Why is my cat over grooming?


Over grooming is often a sign of a stressed cat. Here we explain why, and how to try to remove any key stressors from their environment...

Q) When my daughter was born, my cat started stress induced over-grooming. She now has furless patches on her belly and all four legs. She has been checked by a vet and does not have a skin condition. I cannot devote as much time to her as I used to do. Can you give me any advice?

A) The best solution would be to enlist the help of a qualified feline behaviourist who could look at your home environment, management, and interactional style to work out all the issues that are stressing your cat and what you can do to help.

It seems unlikely that it is simply a matter of you not being able to spend as much time with your pet as you used to that's causing her to over groom, although that may be part of the problem. If she was not used to sharing her home with a baby, your daughter's arrival will be something of a stressor, as will the changes in your household routines.

We can usually help by making sure that cats have plenty of private places to escape to and de-stress, some of them high up and some dark, in every area of the house. In addition, when you do have time together, don't do lots of close contact fussing but concentrate on play with dangly and thrown toys and simply talking to her. Always let her decide how close, and when, she sits with you and let her leave the second she wants to, so you give her a sense of being in control.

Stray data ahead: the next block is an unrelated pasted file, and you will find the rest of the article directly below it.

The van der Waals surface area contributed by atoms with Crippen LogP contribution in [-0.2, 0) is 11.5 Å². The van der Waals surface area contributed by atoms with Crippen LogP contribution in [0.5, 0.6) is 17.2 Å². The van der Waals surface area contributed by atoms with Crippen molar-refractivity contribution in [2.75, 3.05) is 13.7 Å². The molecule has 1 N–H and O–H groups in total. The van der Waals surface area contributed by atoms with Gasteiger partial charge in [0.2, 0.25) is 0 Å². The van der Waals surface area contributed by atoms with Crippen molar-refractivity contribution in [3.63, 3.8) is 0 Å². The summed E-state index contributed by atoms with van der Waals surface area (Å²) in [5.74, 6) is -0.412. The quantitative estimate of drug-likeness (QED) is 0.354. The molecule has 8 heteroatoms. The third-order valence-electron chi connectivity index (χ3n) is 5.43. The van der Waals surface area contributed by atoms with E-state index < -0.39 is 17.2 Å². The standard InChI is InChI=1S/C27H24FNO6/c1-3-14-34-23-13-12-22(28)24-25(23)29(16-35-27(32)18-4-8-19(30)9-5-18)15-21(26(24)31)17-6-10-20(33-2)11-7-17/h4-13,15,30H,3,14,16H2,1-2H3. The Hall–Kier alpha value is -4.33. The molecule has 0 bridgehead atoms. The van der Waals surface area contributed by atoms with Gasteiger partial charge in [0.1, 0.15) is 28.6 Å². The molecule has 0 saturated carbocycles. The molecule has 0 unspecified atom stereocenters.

Feline stress often comes from a feeling of everything being unpredictable. Consequently, setting a routine for everything that happens, say feeding and play times, could help to increase the stability of her circumstances and make her feel better.

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The pheromone preparations are helpful when we get the other things right — but nothing will work if we don't adjust our environments, management, and interactional style so that our cats have a sense of predictability and control, and plenty of suitable resources to help them hide and de-stress when they need to.

How to tell if your cat is stressed

  • Is your cat more clingy or distant than usual?
  • Is your cat spending more time outdoors or refusing to come inside?
  • If your cat is being bullied by a neighbouring cat he may refuse to go outside?
  • Has your cat started scratching furniture, marking, or soiling inappropriately?
  • Does your cat seem to be over-grooming, scratching, or biting at his skin?
  • Stress can lead to cystitis in cats so keep an eye on your cat's toileting habits.

If you think your cat may be stressed, take away the stressor if it is obvious; provide high-up and dark hiding places; place facilities for each individual cat in separate areas of the house, away from windows, cat flaps, doors etc; do not over-fuss your cat as this can be intimidating and actually exacerbate the problem; and provide. Feliway diffusers or spray to help put your cat at ease. It's always worth seeing your vet about sudden changes as there could be an underlying medical cause.